To his credit, Paul acknowledged that any government can be tyrannical, which is not something he generally focuses on.  However, he still glosses over the role of different levels of government as checks against each other.  

As Madison said when introducing the Bill of Rights during the First Congress:

The words, "No State shall pass any bill of attainder, ex post facto law," &c. were wise and proper restrictions in the constitution. I think there is more danger of those powers being abused by the State Governments than by the Government of the United States. The same may be said of other powers which they possess, if not controlled by the general principle, that laws are unconstitutional which infringe the rights of the community...it must be admitted, on all hands, that the State Governments are as liable to attack the invaluable privileges as the General Government is, and therefore ought to be as cautiously guarded against.

And Federalist 10:

The influence of factious leaders may kindle a flame within their particular States, but will be unable to spread a general conflagration through the other States...A rage for [any] improper or wicked project, will be less apt to pervade the whole body of the Union than a particular member of it; in the same proportion as such a malady is more likely to taint a particular county or district, than an entire State.

Finally, Federalist 44:

The truth is, that [the] ultimate redress may be more confided in against unconstitutional acts of the federal than of the State legislatures, for this plain reason, that as every such act of the former will be an invasion of the rights of the latter, these will be ever ready to mark the innovation, to sound the alarm to the people, and to exert their local influence in effecting a change of federal representatives. There being no such intermediate body between the State legislatures and the people interested in watching the conduct of the former, violations of the State constitutions are more likely to remain unnoticed and unredressed.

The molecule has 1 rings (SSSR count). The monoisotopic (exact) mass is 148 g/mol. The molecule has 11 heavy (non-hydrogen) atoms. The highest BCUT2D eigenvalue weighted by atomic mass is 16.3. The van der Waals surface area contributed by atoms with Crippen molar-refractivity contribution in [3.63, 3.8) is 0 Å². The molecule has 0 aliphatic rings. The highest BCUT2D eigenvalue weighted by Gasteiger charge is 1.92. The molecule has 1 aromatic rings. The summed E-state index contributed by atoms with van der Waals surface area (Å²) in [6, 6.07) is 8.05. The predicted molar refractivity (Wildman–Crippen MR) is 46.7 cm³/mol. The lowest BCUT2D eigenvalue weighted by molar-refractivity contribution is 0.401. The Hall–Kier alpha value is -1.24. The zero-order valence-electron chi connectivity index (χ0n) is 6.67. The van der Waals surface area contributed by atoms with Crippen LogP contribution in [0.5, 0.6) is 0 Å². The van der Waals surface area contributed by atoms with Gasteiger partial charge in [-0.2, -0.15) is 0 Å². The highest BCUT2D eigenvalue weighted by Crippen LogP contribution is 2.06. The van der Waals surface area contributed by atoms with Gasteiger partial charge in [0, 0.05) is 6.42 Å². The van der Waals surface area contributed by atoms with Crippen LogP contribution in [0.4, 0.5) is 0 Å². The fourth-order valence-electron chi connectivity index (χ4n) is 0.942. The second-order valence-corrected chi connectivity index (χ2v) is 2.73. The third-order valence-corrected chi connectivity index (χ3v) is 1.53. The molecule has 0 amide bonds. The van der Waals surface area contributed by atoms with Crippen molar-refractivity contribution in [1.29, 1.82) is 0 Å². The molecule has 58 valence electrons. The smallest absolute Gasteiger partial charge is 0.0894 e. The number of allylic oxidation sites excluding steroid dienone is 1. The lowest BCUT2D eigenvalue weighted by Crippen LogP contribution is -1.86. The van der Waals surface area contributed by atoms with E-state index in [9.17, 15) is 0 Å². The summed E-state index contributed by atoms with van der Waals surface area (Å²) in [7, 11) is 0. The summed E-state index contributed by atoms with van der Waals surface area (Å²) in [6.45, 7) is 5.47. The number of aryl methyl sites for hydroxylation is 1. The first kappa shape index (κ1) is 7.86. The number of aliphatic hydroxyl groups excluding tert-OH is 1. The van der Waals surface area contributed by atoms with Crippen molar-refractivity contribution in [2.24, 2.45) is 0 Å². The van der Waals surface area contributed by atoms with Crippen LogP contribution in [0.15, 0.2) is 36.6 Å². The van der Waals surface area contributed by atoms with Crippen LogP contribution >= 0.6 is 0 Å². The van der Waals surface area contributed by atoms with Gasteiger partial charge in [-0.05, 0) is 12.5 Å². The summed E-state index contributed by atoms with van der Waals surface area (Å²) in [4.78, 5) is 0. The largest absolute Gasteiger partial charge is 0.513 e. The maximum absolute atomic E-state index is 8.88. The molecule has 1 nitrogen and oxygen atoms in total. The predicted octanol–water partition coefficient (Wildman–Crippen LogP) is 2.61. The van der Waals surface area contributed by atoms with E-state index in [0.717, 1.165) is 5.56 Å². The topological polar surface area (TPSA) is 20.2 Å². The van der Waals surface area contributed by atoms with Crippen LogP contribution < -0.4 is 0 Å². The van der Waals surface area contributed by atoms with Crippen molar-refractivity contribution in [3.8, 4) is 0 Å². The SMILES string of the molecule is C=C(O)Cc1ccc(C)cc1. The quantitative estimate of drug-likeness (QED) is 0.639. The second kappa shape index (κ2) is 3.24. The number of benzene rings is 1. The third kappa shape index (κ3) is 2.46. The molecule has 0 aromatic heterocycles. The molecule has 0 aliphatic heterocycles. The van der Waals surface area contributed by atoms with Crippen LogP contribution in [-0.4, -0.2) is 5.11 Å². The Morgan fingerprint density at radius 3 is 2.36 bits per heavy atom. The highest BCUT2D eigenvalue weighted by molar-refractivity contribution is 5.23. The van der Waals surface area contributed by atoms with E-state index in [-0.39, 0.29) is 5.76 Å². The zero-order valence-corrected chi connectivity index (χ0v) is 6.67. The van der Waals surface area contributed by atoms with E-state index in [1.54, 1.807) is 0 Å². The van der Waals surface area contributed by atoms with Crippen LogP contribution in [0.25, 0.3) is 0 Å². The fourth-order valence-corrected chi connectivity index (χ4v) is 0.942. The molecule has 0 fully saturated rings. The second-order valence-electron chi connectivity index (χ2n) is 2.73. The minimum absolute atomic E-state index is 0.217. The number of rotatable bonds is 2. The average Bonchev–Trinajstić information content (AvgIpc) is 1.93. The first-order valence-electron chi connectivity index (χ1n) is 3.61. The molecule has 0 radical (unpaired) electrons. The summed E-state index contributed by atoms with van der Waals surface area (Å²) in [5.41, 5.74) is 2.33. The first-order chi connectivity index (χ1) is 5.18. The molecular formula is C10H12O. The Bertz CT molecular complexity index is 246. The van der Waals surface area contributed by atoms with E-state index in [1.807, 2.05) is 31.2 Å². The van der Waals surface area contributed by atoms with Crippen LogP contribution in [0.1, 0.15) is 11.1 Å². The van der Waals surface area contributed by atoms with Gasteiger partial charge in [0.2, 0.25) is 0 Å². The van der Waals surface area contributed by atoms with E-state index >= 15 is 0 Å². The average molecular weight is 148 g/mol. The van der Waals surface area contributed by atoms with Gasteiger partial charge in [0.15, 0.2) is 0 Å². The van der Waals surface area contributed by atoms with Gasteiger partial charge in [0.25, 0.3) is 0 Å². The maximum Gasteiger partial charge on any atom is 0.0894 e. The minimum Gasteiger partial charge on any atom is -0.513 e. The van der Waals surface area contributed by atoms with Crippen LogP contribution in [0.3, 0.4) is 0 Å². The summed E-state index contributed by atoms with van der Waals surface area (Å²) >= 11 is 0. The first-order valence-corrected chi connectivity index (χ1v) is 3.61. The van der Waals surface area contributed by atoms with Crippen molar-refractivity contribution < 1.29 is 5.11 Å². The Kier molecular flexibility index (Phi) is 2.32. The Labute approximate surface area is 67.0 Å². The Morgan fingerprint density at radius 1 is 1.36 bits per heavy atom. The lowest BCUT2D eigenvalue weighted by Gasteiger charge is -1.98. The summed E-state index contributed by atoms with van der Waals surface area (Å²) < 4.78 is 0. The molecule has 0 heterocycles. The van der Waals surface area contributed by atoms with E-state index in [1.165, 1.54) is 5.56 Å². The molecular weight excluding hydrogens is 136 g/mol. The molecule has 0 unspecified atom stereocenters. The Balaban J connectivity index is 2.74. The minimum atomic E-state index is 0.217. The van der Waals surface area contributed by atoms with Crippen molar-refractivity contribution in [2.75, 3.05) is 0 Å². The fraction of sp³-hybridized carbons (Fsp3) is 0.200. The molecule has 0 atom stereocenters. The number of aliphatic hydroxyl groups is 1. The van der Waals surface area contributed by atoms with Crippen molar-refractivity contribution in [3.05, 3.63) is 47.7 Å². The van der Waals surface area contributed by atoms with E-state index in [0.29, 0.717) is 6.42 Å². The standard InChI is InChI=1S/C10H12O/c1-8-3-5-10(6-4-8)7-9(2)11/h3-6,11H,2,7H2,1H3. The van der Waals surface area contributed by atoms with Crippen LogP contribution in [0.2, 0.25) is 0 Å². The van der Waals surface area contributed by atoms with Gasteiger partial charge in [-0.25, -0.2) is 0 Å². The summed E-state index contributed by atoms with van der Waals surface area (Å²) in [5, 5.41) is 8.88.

Why do local issues sometimes wind their way up to SCOTUS?  Because decentralized tyranny can be more problematic to overcome when you're an oppressed minority or powerful local interests hold sway.  Federalism is not about giving the lion's share of power to states, counties or municipalities over the central government, but rather giving appropriate powers to each and creating tension between them so none can usurp powers and trample individual rights for long without recourse [note: Kelo was decided in favor of the city].

That's one reason why our framing document mentions "due process" and "privileges and immunities" and "equal protection" and whatnot in the 5th and 14th amendments.  Of course, Paul really hates the latter because that's what gives rise to the dreaded, "phony" incorporation doctrine.  He'd rather pretend it's not part of the Constitution, just like other inconvenient clauses.

But hey, none of that matters when you are attacking a rival.  I suspect he's just jealous that another wackadoodle is getting better traction with the "states can do anything [winkwink]" gambit.  So much for Mr Consistent...


March 2, 2012 in Constitution, Schmonstitution | Permalink


TrackBack URL for this entry:

Listed below are links to weblogs that reference Ron Paul Flip-flops:


Post a comment